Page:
The history of the Norwegian Coastal Administration's areas of activity can be traced far back in time, much further than the history of the Norwegian Coastal Administration itself.
Maritime transport was a prerequisite for settlement along our long coastline, as well as a fundamental factor in the establishment of Norway as a seafaring nation The fishing industry is, and has been, an important part of the economic base and settlement along the coast, and the Norwegian Coastal Administration currently owns and manages close to 800 fishing ports.
The Norwegian Coastal Administration's task has been to maintain a high level of safety and accessibility along the Norwegian coast by the development and maintenance of a maritime infrastructure, in addition to providing various maritime services.
The Norwegian Coastal Administration is a young agency in name. but it maintains the long-standing traditions of its predecessors: the Lighthouse and Buoy Authority, Pilot Authority and Port Authority. The Coast Directorate was established in 1974 by merging the Lighthouse and Buoy, Pilot and Port Authorities.
In 1981 the term Norwegian Coastal Administration was introduced as a collective term for the entire agency, when the regional organisation was established with regional district offices in Arendal, Haugesund, Ålesund, Kabelvåg and Honningsvåg.
In 2002 the directorate was moved from Oslo to Ålesund. The regional offices were assigned special areas of responsibility and represent national centres for various areas of specialisation within the agency. The Norwegian Coastal Administration's shipping company, which is located in Ålesund, was spun off as a separate unit.
In 2003 the Emergency Preparedness Unit for Acute Pollution, which was formerly under the Norwegian Pollution Control Authority (now the Climate and Pollution Agency) was placed under the Norwegian Coastal Administration. This unit is located in Horten, Ålesund (lawyers), Tromsø and Bergen as of 2010.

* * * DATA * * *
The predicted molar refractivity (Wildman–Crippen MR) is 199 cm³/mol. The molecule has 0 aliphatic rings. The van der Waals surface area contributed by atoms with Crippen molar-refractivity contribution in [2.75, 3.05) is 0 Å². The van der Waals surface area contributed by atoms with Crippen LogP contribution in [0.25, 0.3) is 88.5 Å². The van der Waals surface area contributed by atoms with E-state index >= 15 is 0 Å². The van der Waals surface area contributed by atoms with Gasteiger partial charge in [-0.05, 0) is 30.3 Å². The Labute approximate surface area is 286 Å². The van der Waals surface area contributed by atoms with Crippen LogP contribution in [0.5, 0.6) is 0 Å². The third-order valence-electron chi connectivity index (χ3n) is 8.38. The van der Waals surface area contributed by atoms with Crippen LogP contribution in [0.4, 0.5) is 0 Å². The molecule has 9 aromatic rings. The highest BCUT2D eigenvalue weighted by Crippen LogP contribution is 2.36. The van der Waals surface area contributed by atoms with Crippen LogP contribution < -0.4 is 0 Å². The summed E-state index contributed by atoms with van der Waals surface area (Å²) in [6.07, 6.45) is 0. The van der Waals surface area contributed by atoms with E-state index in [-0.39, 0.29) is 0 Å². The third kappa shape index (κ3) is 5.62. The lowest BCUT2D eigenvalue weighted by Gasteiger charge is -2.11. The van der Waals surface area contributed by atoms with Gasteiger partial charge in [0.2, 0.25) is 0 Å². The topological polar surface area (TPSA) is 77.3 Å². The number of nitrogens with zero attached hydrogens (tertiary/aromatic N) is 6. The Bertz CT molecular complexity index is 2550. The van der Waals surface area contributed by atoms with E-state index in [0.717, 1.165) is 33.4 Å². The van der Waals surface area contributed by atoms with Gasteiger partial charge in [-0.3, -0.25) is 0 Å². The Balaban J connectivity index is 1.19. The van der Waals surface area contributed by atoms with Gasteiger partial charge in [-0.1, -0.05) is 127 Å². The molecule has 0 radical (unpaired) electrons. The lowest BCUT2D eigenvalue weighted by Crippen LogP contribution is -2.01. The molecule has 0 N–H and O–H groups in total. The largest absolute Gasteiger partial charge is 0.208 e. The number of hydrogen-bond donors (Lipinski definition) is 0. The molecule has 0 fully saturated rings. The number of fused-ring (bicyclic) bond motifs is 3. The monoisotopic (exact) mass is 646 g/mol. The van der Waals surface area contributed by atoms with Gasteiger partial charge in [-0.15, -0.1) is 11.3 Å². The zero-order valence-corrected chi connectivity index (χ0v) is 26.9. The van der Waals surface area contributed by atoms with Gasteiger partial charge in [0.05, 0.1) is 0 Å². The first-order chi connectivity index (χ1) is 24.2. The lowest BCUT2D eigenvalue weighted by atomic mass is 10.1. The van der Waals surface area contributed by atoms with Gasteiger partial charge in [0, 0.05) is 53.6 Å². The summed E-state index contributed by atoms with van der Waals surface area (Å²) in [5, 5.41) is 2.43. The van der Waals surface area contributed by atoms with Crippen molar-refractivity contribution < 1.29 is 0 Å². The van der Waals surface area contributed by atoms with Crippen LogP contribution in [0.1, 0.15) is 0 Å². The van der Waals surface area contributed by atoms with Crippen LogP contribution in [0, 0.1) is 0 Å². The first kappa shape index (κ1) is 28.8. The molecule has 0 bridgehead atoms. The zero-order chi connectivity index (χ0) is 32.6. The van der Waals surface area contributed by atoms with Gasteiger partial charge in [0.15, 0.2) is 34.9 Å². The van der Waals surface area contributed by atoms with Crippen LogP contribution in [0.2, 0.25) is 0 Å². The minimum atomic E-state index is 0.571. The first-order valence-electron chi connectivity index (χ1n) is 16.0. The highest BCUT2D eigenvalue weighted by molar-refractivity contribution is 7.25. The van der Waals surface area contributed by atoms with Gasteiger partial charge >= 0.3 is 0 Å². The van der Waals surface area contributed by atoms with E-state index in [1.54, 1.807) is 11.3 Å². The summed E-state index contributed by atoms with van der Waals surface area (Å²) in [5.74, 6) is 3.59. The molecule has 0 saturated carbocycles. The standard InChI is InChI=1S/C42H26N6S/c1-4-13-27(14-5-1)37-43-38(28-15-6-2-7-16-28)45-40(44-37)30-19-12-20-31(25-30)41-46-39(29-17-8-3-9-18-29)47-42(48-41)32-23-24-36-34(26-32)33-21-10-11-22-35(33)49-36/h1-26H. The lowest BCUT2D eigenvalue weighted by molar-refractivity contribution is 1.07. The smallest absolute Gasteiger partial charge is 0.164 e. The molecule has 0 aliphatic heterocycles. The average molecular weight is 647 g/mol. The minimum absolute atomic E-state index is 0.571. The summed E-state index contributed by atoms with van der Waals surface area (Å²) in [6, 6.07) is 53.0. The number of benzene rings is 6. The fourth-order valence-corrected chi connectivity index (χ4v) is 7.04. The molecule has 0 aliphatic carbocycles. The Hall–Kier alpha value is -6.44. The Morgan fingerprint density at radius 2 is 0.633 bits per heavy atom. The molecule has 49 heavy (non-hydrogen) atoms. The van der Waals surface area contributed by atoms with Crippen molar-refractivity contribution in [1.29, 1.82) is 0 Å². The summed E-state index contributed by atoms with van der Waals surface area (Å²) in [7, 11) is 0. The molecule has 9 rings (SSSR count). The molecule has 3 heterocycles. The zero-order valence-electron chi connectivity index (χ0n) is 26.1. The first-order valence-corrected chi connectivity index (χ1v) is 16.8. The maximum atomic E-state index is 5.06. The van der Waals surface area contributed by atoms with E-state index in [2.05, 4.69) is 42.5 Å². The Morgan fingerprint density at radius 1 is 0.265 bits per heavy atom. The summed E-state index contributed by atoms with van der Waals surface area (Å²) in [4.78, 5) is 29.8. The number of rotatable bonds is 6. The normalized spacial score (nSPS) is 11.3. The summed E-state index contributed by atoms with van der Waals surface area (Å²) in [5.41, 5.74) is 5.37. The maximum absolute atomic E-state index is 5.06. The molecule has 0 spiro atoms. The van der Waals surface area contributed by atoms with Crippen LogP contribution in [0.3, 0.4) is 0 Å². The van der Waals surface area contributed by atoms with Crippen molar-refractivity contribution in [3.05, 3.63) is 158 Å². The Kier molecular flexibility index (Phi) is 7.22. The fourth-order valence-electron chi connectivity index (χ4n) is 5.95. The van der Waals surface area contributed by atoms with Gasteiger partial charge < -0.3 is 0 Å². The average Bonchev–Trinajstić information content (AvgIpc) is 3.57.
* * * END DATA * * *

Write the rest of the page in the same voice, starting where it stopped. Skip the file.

In 2007 the name Coast Directorate was changed to the Norwegian Coastal Administration's head office. The district offices became regional offices at the same time.
New AIS satellite launched
The new Norwegian satellite NorSat-3, launched successfully on April 29 2021. It will improve monitoring vessel traffic in Norwegian vast sea areas.
A New Proposal for Revised Maritime Traffic Regulations
On behalf of the Ministry of Transport the Norwegian Coastal Administration (NCA) have prepared a proposal for revised Maritime Traffic Regulations.
Eemslift Hendrika towed to safe harbour
A lot happened during some hectic hours last night, Wednesday 7th of April. First, the Norwegian Coastal Administration mobilized according to their contingency plan against acute pollution. Salvage crews managed to get on board the drifting vessel Eemslift Hendrika and to connect it to the two tugboats, and the vessel is now being towed to harbour in Ålesund.
The Norwegian Coastal Administration is working on salvaging Eemslift Hendrika
There is still a risk that the ship may capsize and pose an environmental hazard.
New regulation on Svalbard
On 12 March 2021, the Norwegian Ministry of Transport and Communications laid down a new regulation on ports and fairways on Svalbard. From the same date two other regulations were repealed.
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